Helping Your Child Choose a Pet
Most children reach the age when they start asking for a pet. If you know children, or have them, you know that when it comes to pets, they want anything and everything that creeps, crawls, or cuddles–from kittens to snakes–because children love animals.
But as parents, we know we can’t let them have every pet they ask for, and for many good reasons: You may not have the room for a big dog. Your apartment may allow a turtle, but not a cat. Or you may work through the day and feel that leaving a dog home alone isn’t something you want to do.
If you’re serious about getting a pet for your child, then it’s time to sit down and talk with her about the best pet for the entire household. Talk about the responsibility, cost, and attention that would be involved in having a pet. A dog needs walked every day. Pet food has to be purchased regularly. And so on.
If you have a busy lifestyle, then a cat may be better than a dog, as they’re a little more self-sufficient. For most cats, give them a bowl of food, water, and a box of litter, and they’re content. Yes, they need love and attention, but are more independent and less high-maintenance than dogs.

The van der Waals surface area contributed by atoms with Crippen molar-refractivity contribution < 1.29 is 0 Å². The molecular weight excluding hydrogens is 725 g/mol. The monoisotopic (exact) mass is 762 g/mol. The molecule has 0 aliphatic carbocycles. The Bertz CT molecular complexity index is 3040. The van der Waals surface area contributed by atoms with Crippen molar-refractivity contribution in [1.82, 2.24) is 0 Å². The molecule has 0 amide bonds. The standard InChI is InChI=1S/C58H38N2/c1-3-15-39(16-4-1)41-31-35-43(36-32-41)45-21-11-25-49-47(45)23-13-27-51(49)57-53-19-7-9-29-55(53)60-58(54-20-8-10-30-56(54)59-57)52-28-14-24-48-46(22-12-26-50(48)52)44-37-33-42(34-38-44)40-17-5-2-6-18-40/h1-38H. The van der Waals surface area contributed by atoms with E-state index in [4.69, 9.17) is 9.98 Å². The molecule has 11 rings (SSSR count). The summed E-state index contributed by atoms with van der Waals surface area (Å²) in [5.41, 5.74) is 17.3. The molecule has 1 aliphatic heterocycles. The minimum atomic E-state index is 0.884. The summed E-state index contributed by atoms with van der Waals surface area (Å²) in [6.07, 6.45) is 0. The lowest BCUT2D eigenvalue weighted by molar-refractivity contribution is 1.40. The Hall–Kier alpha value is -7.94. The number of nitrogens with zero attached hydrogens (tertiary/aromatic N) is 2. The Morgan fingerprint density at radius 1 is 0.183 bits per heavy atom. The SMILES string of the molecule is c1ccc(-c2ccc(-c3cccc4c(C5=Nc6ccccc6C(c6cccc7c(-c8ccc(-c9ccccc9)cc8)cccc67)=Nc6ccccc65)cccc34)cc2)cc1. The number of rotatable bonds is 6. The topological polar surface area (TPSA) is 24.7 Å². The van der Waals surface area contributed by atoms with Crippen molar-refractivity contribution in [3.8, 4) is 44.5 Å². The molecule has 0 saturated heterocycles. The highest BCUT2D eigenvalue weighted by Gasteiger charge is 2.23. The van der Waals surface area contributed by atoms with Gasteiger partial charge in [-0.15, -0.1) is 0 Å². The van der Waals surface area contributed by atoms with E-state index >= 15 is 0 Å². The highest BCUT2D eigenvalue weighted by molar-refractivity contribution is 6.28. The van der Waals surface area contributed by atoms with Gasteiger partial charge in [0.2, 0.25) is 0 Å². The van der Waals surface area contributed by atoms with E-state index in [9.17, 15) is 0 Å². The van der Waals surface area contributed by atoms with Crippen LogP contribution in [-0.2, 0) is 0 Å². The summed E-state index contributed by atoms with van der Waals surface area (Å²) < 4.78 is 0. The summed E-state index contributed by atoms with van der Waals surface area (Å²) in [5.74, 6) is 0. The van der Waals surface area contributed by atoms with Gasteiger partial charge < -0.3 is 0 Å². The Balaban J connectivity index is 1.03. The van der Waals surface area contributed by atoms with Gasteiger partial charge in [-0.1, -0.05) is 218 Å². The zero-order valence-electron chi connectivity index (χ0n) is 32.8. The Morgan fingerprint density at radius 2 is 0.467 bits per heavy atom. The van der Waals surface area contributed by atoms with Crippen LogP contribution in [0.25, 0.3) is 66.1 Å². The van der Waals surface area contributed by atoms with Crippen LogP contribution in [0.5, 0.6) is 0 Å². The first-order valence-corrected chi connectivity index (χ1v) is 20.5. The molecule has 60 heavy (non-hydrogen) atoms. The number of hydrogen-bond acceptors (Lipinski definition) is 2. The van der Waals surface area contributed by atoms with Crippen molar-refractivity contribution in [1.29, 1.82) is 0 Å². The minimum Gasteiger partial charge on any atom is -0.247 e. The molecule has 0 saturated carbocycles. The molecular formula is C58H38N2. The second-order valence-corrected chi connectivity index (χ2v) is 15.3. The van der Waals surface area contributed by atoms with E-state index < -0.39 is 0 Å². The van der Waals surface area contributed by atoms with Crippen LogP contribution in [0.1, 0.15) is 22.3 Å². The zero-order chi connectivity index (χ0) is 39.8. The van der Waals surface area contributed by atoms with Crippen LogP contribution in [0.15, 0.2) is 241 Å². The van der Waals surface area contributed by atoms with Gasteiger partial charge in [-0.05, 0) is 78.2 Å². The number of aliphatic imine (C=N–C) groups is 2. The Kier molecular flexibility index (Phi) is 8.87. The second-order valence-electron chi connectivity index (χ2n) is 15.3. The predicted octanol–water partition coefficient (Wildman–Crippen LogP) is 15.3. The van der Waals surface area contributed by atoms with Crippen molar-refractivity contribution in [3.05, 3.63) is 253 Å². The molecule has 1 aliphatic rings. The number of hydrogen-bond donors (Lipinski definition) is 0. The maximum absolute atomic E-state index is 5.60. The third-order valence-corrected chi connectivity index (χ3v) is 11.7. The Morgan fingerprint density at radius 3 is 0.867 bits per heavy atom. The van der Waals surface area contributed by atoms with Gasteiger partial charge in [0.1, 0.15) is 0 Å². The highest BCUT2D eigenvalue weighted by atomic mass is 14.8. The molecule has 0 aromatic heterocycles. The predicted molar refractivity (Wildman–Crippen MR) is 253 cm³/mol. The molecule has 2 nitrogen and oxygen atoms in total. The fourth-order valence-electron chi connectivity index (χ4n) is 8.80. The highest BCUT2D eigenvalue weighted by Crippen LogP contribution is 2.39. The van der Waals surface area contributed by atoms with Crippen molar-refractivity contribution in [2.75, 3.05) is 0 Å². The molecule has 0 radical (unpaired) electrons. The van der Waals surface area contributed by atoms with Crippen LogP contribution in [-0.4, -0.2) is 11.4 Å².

Most children adore fish, so this may be the perfect answer. A fishbowl with a couple of goldfish is a good start. You can teach your child to feed the fish and clean the bowl regularly.
If he does okay with the fish bowl, you can upgrade to an aquarium. Besides feeding the fish, there can actually be less work involved with owning an aquarium than a fish bowl: Fish are beautiful to watch in the water—there is a therapeutic benefit to watching them swim—and you don’t have to worry about leaving them home through the day. Comeintothewater.com is a great place to learn about fish and aquariums.
Explain to your child that any pet is going to involve expenses, but some are more expensive and higher-maintenance than others.
Visiting a pet store also helps. There you can get an idea of the kind of pet that works for your family. Maybe it’s a bird, or a hamster. Think outside the box. It doesn’t have to be a cat or dog. But it doesn’t have to be a llama or a goat either. Finding something practical, and family-friendly, is usually the best way to help your child choose a pet.